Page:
Japanese-American Internment - THE EVACUEES

After President Roosevelt signed his Executive Order 9066, in February of 1942, Japanese-Americans were forced to leave their homes for resettlement in internment camps. This photo, which Clem Albers took in California during April of 1942, depicts one little girl disrupted by the mandate. The National Archives, which maintains the photo, provides a description:  "A young evacuee of Japanese ancestry waits with the family baggage before leaving by bus for an assembly center in the spring of 1942."


NARA (the U.S. National Archives and Records Administration) contains a wealth of information, including photographs and documents, regarding this period of American history. From that vast collection, we have culled representative primary sources for this story.

Many of the people who were ordered to evacuate their homes and were sent to internment camps were children, infants and young adults who had not yet reached voting age. One Oakland, California woman arranged a bouquet of flowers (for the Japanese Independent Congregational Church altar) the day before she was sent to a camp.

In San Francisco, two Shinto priests were interned the day after Pearl Harbor was bombed. According to NARA:

(T)wo Shinto priests...were interned on December 8, 1942, immediately upon declaration of war. The mother at right [the wife of one of the priests] has nine American born children and has been in the United States ten years. The mother on the left has been in this country two years, and neither speak English.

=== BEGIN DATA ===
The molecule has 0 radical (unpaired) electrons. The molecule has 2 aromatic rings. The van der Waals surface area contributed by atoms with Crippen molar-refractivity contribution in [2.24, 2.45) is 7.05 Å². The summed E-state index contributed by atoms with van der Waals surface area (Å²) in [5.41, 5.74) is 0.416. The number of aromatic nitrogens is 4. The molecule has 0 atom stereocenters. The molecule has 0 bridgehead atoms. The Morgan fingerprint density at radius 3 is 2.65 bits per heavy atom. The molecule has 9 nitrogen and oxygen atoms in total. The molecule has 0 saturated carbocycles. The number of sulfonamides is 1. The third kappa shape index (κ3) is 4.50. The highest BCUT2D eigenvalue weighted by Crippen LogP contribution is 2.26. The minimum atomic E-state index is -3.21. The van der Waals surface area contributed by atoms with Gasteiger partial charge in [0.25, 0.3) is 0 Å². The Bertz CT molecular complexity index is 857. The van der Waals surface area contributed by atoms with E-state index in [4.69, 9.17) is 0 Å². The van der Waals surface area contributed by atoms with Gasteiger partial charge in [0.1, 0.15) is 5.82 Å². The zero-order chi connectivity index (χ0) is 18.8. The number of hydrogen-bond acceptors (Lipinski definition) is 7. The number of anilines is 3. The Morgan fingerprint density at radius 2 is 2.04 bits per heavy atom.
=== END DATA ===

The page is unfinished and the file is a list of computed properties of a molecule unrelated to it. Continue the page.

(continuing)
Not knowing how long they would be away, shop owners (like this optometrist on Post Street in San Francisco) boarded up their windows. Restaurant owners were forced to close. Even people like Dave Tatsuno, who was born in America, graduated from the University of California, and served as president of the Japanese American Citizens League of San Francisco, were ordered to pack up their belonging and leave.

Young people (such as these in San Francisco) were separated from their school friends. Their academic experience in the internment camps would be vastly different from normal school life.

In the beginning, because everything was put together so hastily, War Relocation officials were unable to provide classrooms, with tables and chairs, for the children. Instead, students (who were taught by volunteer teacher-evacuees) attended class outdoors. Sometimes, in the early days of the evacuation, the best a teacher could do was find a shady spot, behind a building (like this Manzanar camp situation).

Other children (from Redondo Beach, California), with registration tags hanging from their necks, were transported by truck to an assembly center in Arcadia. From there, they (like so many who were dressed in their finest clothes) were assigned to various relocation camps.

No one can doubt how afraid or bewildered they must have felt when their lives were inexplicably turned upside down.

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Author: Carole D. Bos, J.D. 5190stories and lessons created

Original Release: Feb 01, 2002

Updated Last Revision: Sep 01, 2017

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"THE EVACUEES" AwesomeStories.com. Feb 01, 2002. Jan 26, 2020.
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